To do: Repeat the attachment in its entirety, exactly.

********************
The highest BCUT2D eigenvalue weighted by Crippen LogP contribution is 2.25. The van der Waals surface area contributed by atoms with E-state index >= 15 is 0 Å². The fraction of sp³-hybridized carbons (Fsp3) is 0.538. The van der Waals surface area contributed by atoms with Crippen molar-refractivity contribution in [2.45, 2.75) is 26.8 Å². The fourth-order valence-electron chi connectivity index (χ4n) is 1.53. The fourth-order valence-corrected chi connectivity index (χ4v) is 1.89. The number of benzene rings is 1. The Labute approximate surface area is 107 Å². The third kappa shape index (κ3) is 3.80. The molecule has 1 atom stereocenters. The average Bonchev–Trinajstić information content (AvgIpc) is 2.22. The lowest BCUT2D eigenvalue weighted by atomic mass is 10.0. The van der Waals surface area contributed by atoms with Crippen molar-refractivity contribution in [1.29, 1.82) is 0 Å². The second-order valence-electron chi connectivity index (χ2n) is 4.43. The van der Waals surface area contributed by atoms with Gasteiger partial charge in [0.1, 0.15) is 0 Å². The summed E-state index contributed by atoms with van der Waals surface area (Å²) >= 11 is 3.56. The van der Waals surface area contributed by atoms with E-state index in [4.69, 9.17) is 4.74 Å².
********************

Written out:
The highest BCUT2D eigenvalue weighted by Crippen LogP contribution is 2.25. The van der Waals surface area contributed by atoms with E-state index >= 15 is 0 Å². The fraction of sp³-hybridized carbons (Fsp3) is 0.538. The van der Waals surface area contributed by atoms with Crippen molar-refractivity contribution in [2.45, 2.75) is 26.8 Å². The fourth-order valence-electron chi connectivity index (χ4n) is 1.53. The fourth-order valence-corrected chi connectivity index (χ4v) is 1.89. The number of benzene rings is 1. The Labute approximate surface area is 107 Å². The third kappa shape index (κ3) is 3.80. The molecule has 1 atom stereocenters. The average Bonchev–Trinajstić information content (AvgIpc) is 2.22. The lowest BCUT2D eigenvalue weighted by atomic mass is 10.0. The van der Waals surface area contributed by atoms with Crippen molar-refractivity contribution in [1.29, 1.82) is 0 Å². The second-order valence-electron chi connectivity index (χ2n) is 4.43. The van der Waals surface area contributed by atoms with Gasteiger partial charge in [0.1, 0.15) is 0 Å². The summed E-state index contributed by atoms with van der Waals surface area (Å²) >= 11 is 3.56. The van der Waals surface area contributed by atoms with E-state index in [4.69, 9.17) is 4.74 Å².